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Higher education in the UK has risen two places to be ranked eighth best in the world in an annual league produced by a group of leading research universities.
Despite the rise, overall British HE still lags behind the USA, Sweden, Canada, Denmark, Finland, Switzerland and the Netherlands, according to the rankings from Universitas 21.
The rankings measure 50 countries on indicators including investment in higher education, the regulatory environment and research output.
On research output, the top five countries are the same as last year -- the USA is clearly out in front, followed by the UK, Canada, Sweden and Finland. Among the top eight for output, all but two (the UK and Australia) are in the top eight for resources.
This year for the first time Universitas 21 has taken account of a country’s GDP per head in new tables, which show that China has made great strides ahead as a result of its investment in higher education.
“China’s advance in the table when adjusted for GDP is not surprising,” said Simon Marginson, Professor of International Education at the Institute of Education, University of London, who is on the report’s steering group.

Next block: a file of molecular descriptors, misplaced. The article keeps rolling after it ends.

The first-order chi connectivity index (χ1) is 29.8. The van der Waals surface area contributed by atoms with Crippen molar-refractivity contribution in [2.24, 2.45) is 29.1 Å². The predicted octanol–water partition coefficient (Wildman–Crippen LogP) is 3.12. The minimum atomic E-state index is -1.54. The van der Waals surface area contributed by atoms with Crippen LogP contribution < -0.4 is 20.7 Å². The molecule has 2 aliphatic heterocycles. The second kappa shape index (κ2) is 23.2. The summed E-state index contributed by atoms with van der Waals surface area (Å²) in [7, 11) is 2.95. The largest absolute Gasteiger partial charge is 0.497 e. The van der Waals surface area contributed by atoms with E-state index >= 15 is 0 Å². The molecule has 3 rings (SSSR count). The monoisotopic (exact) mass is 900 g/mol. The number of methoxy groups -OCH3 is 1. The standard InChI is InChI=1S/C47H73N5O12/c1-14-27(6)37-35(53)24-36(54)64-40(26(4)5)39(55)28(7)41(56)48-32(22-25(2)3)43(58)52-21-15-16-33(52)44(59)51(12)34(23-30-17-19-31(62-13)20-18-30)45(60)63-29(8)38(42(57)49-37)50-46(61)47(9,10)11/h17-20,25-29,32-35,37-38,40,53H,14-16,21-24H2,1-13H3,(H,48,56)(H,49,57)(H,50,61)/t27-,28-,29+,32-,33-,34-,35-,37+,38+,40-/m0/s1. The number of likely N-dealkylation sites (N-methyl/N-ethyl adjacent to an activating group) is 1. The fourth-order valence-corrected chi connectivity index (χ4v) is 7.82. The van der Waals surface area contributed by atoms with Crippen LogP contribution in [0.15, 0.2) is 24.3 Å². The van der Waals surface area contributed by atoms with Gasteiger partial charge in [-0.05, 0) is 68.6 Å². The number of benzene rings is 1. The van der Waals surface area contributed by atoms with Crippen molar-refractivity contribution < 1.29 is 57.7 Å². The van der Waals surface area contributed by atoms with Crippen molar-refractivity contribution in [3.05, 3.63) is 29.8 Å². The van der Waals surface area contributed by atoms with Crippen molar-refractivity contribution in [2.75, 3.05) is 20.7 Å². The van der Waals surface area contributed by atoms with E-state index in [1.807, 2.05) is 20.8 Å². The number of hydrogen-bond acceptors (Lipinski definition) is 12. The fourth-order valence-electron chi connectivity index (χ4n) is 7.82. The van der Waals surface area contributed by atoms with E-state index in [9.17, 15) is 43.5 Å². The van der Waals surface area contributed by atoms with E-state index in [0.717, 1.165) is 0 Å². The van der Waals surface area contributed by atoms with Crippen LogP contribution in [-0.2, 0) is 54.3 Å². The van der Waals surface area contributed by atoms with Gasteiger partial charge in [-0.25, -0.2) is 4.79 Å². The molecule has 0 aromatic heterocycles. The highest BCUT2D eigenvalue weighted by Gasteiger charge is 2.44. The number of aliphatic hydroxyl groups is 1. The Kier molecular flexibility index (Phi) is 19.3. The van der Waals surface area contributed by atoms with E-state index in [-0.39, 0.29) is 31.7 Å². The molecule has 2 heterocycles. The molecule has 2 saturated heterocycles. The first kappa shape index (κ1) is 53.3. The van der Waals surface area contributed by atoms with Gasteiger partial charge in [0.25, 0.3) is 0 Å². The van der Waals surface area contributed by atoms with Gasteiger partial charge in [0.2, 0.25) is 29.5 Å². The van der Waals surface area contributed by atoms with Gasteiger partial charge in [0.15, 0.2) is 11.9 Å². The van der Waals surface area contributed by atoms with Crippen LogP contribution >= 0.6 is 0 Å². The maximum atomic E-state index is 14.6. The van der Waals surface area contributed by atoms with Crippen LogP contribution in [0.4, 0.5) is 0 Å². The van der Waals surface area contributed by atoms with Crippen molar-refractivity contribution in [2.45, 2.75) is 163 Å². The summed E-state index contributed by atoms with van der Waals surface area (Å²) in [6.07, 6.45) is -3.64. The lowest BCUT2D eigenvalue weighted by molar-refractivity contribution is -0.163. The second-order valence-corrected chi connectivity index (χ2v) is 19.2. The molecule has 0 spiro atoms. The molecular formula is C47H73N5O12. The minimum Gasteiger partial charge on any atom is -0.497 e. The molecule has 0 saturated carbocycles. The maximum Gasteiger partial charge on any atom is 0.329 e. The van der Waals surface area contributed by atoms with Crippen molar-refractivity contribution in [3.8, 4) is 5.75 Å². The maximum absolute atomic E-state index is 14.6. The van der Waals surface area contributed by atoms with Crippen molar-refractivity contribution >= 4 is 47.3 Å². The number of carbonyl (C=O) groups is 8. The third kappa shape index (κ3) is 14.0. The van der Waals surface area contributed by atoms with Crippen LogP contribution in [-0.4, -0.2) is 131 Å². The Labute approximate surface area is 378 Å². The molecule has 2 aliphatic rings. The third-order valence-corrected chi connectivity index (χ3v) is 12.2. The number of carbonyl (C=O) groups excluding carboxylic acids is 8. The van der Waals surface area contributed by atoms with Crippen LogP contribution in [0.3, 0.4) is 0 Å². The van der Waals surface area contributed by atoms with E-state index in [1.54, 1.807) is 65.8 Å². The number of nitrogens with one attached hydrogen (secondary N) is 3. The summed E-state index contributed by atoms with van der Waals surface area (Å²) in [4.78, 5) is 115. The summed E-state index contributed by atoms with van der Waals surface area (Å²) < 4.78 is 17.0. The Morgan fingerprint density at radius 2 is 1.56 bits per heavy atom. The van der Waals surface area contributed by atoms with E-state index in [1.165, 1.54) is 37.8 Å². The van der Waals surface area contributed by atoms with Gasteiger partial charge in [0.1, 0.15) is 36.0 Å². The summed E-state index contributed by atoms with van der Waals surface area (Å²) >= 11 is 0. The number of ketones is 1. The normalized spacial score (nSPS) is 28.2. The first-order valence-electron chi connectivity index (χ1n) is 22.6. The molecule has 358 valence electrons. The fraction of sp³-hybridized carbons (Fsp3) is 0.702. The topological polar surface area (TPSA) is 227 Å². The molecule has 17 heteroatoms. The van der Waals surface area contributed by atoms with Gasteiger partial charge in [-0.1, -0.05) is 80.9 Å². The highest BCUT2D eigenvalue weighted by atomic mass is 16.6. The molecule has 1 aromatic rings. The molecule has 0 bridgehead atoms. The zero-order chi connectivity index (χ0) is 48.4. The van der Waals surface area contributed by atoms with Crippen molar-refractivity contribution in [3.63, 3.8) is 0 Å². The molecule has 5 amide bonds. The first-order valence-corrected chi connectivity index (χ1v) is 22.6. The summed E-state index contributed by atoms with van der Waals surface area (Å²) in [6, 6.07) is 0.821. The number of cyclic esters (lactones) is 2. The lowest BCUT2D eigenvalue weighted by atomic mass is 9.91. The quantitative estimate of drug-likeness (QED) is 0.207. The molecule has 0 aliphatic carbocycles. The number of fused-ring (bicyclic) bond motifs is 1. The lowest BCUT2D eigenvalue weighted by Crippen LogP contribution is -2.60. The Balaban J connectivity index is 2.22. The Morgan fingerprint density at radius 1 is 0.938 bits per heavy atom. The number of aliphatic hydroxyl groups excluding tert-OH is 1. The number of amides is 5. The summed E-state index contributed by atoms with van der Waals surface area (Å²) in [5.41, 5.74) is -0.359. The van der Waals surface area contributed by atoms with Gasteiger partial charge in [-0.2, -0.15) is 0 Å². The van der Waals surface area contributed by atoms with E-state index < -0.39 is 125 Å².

“It is a low middle income country but has concentrations of wealth in Eastern china and Beijing. You get the combination of high performance and modest GDP. It looks like China’s system is working pretty efficiently.”
The country that devotes more resources to higher education than is expected from its GDP level is Malaysia, followed by Serbia, Saudi Arabia, Denmark and Finland. All these countries perform better than China.
The UK also does better when adjustment is made for GDP, coming in at 6th position with this taken into account.
“This year’s rankings show that the Scandinavian system is strong, the USA is fantastic and the UK punches above its weight considering it is way down on investment in higher education,” said Professor Marginson.
British universities are among the best connected in the world. They are in third place for connectivity after Switzerland and Sweden. This is because the UK has a high number of international students and a high proportion – more than half – of its papers co-authored with industry.
“The worth of a national higher education system is enhanced if it is well connected with the rest of the nation’s society, and is linked internationally in education and research,” says a report on the rankings.
The definition of connectivity has been expanded this year to include measures of interaction with business and industry in addition to numbers of international students, research articles written with international collaborators and web-based interaction.
The countries that perform best for having a good regulatory environment are New Zealand and the Netherlands whereas resource levels are highest in Denmark, followed by Canada, Sweden and the USA.
The biggest change since 2013 in resource levels has been a fall of five places by Bulgaria, Hungary and the Russian Federation as a result of relative falls in government spending.
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